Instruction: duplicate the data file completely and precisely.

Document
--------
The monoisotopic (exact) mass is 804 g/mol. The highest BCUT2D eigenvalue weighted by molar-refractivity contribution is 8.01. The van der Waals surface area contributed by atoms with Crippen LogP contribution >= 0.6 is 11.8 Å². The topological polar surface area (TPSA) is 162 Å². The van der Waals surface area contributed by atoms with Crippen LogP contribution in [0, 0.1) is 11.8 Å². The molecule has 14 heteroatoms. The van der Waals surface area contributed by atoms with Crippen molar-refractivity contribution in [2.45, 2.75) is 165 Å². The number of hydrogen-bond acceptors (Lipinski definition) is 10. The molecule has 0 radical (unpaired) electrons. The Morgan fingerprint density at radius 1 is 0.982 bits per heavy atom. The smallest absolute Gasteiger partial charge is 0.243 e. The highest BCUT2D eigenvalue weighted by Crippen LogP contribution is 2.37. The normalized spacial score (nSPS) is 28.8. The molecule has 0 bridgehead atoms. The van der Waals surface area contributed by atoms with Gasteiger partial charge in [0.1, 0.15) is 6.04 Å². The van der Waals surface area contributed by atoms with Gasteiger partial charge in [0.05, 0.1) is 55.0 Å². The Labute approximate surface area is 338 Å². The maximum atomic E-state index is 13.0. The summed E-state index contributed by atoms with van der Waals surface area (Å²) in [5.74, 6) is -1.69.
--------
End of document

The monoisotopic (exact) mass is 804 g/mol. The highest BCUT2D eigenvalue weighted by molar-refractivity contribution is 8.01. The van der Waals surface area contributed by atoms with Crippen LogP contribution >= 0.6 is 11.8 Å². The topological polar surface area (TPSA) is 162 Å². The van der Waals surface area contributed by atoms with Crippen LogP contribution in [0, 0.1) is 11.8 Å². The molecule has 14 heteroatoms. The van der Waals surface area contributed by atoms with Crippen molar-refractivity contribution in [2.45, 2.75) is 165 Å². The number of hydrogen-bond acceptors (Lipinski definition) is 10. The molecule has 0 radical (unpaired) electrons. The Morgan fingerprint density at radius 1 is 0.982 bits per heavy atom. The smallest absolute Gasteiger partial charge is 0.243 e. The highest BCUT2D eigenvalue weighted by Crippen LogP contribution is 2.37. The normalized spacial score (nSPS) is 28.8. The molecule has 0 bridgehead atoms. The van der Waals surface area contributed by atoms with Gasteiger partial charge in [0.1, 0.15) is 6.04 Å². The van der Waals surface area contributed by atoms with Gasteiger partial charge in [0.05, 0.1) is 55.0 Å². The Labute approximate surface area is 338 Å². The maximum atomic E-state index is 13.0. The summed E-state index contributed by atoms with van der Waals surface area (Å²) in [5.74, 6) is -1.69.